Tallula (Josh Radigan). Everyone should know about Tallula, which offers more inexpensive wines than anyone else in town other than its sibling, Evening Star Cafe. Buying bottles is the way to go here, as prices are a mere $10 above what they are at Planet Wine next door. (267 wines, 143 under $30.)

Legal Sea Foods. Perhaps the greatest wine list in the country for a national chain, including terrific half bottles such as 1999 Trimbach Riesling Cuvée Frederic Emile for $26. Bravo! (Verizon Center location: 160 wines, 101 $40 or less, 28 by the glass.)

The Crossing at Casey Jones. Charles County wine lovers don’t need to venture into the city—they have their own little oasis in La Plata. The list is downright cheap, and while it doesn’t have a lot of depth except in Champagne, it has excellent breadth of wines from around the world. (146 wines, 72 under $30, 34 under $20—that’s less than $4 a glass!)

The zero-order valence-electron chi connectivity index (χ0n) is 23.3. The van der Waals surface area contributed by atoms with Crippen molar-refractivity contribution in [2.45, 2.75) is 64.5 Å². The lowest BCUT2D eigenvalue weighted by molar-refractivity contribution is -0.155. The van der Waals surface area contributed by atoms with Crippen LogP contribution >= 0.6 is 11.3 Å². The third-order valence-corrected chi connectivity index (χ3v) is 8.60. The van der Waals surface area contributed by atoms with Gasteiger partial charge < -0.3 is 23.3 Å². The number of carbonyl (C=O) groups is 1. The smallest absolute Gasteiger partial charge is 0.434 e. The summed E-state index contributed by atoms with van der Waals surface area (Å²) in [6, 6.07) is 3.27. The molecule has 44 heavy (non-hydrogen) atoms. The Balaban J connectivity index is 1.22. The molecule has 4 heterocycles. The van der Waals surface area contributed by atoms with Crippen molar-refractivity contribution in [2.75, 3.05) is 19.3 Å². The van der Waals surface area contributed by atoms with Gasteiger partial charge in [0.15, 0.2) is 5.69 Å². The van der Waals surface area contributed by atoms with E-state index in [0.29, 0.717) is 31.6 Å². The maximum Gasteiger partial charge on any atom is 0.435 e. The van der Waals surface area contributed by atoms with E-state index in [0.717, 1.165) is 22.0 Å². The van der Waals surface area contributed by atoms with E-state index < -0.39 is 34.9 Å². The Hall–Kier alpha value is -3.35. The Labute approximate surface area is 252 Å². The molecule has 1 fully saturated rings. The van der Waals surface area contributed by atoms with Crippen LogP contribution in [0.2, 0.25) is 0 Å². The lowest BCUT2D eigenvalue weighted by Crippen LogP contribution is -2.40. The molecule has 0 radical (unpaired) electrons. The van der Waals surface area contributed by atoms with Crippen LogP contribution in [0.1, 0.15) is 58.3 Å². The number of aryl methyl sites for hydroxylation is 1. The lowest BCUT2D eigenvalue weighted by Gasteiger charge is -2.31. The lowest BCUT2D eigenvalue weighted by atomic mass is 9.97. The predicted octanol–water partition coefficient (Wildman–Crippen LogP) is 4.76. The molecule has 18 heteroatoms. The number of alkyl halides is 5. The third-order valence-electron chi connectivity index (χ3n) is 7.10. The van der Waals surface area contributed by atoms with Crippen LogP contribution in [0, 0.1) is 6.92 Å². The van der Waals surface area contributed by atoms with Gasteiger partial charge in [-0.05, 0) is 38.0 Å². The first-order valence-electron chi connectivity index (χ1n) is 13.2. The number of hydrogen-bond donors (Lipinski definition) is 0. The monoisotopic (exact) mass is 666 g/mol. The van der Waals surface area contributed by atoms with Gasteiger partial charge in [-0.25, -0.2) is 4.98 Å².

Wine Bars

Grapeseed. One of the only restaurants around town where it pays to order wine by the glass, Grapeseed would be the perfect wine bar if only the reds weren’t served too warm. A remarkable effort for liquor-restricted Montgomery County. (311 wines, 72 $40 or less, 107 by the glass.)

Sonoma. The wine list here is not even close to what it used to be, and Sonoma has taken a clear back seat to Grapeseed for the overall quality of its program. But unlike Grapeseed, Sonoma serves its reds at the proper temperature and has a state-of-the-art storage system. (128 wines, 21 $40 or less, 38 by the glass.)

Good